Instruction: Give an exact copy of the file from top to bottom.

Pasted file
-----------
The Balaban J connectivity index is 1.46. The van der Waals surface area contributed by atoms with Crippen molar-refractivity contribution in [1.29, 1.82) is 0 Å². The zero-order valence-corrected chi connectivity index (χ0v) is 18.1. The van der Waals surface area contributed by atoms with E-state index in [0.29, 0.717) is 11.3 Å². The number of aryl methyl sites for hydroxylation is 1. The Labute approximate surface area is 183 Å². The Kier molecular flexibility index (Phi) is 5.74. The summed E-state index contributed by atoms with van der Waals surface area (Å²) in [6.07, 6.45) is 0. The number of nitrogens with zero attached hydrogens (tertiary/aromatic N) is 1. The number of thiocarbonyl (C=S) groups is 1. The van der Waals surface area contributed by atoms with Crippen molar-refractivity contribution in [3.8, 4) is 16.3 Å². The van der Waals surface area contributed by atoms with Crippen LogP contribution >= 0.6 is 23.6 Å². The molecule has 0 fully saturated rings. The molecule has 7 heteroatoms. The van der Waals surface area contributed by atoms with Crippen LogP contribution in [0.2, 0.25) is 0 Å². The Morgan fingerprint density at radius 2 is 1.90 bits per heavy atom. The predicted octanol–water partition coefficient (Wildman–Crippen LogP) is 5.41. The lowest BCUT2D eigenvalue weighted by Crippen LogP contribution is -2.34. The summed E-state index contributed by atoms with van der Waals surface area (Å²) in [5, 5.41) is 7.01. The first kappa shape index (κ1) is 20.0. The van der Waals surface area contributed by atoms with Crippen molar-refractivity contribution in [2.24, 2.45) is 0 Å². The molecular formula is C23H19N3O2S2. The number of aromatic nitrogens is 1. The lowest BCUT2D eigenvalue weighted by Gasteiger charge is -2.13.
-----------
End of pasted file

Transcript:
The Balaban J connectivity index is 1.46. The van der Waals surface area contributed by atoms with Crippen molar-refractivity contribution in [1.29, 1.82) is 0 Å². The zero-order valence-corrected chi connectivity index (χ0v) is 18.1. The van der Waals surface area contributed by atoms with E-state index in [0.29, 0.717) is 11.3 Å². The number of aryl methyl sites for hydroxylation is 1. The Labute approximate surface area is 183 Å². The Kier molecular flexibility index (Phi) is 5.74. The summed E-state index contributed by atoms with van der Waals surface area (Å²) in [6.07, 6.45) is 0. The number of nitrogens with zero attached hydrogens (tertiary/aromatic N) is 1. The number of thiocarbonyl (C=S) groups is 1. The van der Waals surface area contributed by atoms with Crippen molar-refractivity contribution in [3.8, 4) is 16.3 Å². The van der Waals surface area contributed by atoms with Crippen LogP contribution >= 0.6 is 23.6 Å². The molecule has 0 fully saturated rings. The molecule has 7 heteroatoms. The van der Waals surface area contributed by atoms with Crippen LogP contribution in [0.2, 0.25) is 0 Å². The Morgan fingerprint density at radius 2 is 1.90 bits per heavy atom. The predicted octanol–water partition coefficient (Wildman–Crippen LogP) is 5.41. The lowest BCUT2D eigenvalue weighted by Crippen LogP contribution is -2.34. The summed E-state index contributed by atoms with van der Waals surface area (Å²) in [5, 5.41) is 7.01. The first kappa shape index (κ1) is 20.0. The van der Waals surface area contributed by atoms with Crippen molar-refractivity contribution in [2.24, 2.45) is 0 Å². The molecular formula is C23H19N3O2S2. The number of aromatic nitrogens is 1. The lowest BCUT2D eigenvalue weighted by Gasteiger charge is -2.13.